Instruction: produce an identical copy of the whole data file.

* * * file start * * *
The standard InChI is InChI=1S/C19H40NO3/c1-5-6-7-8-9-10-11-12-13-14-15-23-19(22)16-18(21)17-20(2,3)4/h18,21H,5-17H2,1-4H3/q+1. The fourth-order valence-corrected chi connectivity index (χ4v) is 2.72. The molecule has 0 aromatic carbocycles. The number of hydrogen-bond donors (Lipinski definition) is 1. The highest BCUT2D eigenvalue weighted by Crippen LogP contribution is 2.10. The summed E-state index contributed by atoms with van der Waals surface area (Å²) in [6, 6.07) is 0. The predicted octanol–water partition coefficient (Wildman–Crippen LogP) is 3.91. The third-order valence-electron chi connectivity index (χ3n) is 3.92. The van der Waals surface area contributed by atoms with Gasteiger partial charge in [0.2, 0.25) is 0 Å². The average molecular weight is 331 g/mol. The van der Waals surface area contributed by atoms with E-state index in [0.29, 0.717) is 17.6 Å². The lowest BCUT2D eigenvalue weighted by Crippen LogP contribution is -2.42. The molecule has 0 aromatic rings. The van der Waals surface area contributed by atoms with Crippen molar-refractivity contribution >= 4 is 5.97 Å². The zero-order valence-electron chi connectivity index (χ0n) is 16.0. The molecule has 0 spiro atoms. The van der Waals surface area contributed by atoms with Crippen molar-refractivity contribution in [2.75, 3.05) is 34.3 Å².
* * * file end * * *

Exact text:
The standard InChI is InChI=1S/C19H40NO3/c1-5-6-7-8-9-10-11-12-13-14-15-23-19(22)16-18(21)17-20(2,3)4/h18,21H,5-17H2,1-4H3/q+1. The fourth-order valence-corrected chi connectivity index (χ4v) is 2.72. The molecule has 0 aromatic carbocycles. The number of hydrogen-bond donors (Lipinski definition) is 1. The highest BCUT2D eigenvalue weighted by Crippen LogP contribution is 2.10. The summed E-state index contributed by atoms with van der Waals surface area (Å²) in [6, 6.07) is 0. The predicted octanol–water partition coefficient (Wildman–Crippen LogP) is 3.91. The third-order valence-electron chi connectivity index (χ3n) is 3.92. The van der Waals surface area contributed by atoms with Gasteiger partial charge in [0.2, 0.25) is 0 Å². The average molecular weight is 331 g/mol. The van der Waals surface area contributed by atoms with E-state index in [0.29, 0.717) is 17.6 Å². The lowest BCUT2D eigenvalue weighted by Crippen LogP contribution is -2.42. The molecule has 0 aromatic rings. The van der Waals surface area contributed by atoms with Crippen molar-refractivity contribution >= 4 is 5.97 Å². The zero-order valence-electron chi connectivity index (χ0n) is 16.0. The molecule has 0 spiro atoms. The van der Waals surface area contributed by atoms with Crippen molar-refractivity contribution in [2.75, 3.05) is 34.3 Å².